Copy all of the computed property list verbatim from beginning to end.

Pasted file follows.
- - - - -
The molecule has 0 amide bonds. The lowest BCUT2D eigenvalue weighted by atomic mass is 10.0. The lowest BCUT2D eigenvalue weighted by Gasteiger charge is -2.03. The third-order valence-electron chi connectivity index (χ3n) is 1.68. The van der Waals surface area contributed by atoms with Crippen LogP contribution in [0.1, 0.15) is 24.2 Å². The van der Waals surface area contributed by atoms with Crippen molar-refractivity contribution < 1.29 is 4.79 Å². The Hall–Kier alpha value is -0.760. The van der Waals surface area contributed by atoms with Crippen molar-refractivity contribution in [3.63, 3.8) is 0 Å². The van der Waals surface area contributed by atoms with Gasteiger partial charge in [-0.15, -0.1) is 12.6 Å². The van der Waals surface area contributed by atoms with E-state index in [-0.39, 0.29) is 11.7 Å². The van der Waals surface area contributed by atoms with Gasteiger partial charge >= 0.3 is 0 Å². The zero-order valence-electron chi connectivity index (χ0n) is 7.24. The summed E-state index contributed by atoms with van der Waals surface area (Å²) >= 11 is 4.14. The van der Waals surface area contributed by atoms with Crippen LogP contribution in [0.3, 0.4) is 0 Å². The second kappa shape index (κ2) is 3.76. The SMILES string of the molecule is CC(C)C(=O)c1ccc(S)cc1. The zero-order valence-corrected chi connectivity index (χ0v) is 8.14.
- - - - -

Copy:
The molecule has 0 amide bonds. The lowest BCUT2D eigenvalue weighted by atomic mass is 10.0. The lowest BCUT2D eigenvalue weighted by Gasteiger charge is -2.03. The third-order valence-electron chi connectivity index (χ3n) is 1.68. The van der Waals surface area contributed by atoms with Crippen LogP contribution in [0.1, 0.15) is 24.2 Å². The van der Waals surface area contributed by atoms with Crippen molar-refractivity contribution < 1.29 is 4.79 Å². The Hall–Kier alpha value is -0.760. The van der Waals surface area contributed by atoms with Crippen molar-refractivity contribution in [3.63, 3.8) is 0 Å². The van der Waals surface area contributed by atoms with Gasteiger partial charge in [-0.15, -0.1) is 12.6 Å². The van der Waals surface area contributed by atoms with E-state index in [-0.39, 0.29) is 11.7 Å². The van der Waals surface area contributed by atoms with Gasteiger partial charge >= 0.3 is 0 Å². The zero-order valence-electron chi connectivity index (χ0n) is 7.24. The summed E-state index contributed by atoms with van der Waals surface area (Å²) >= 11 is 4.14. The van der Waals surface area contributed by atoms with Crippen LogP contribution in [0.3, 0.4) is 0 Å². The second kappa shape index (κ2) is 3.76. The SMILES string of the molecule is CC(C)C(=O)c1ccc(S)cc1. The zero-order valence-corrected chi connectivity index (χ0v) is 8.14.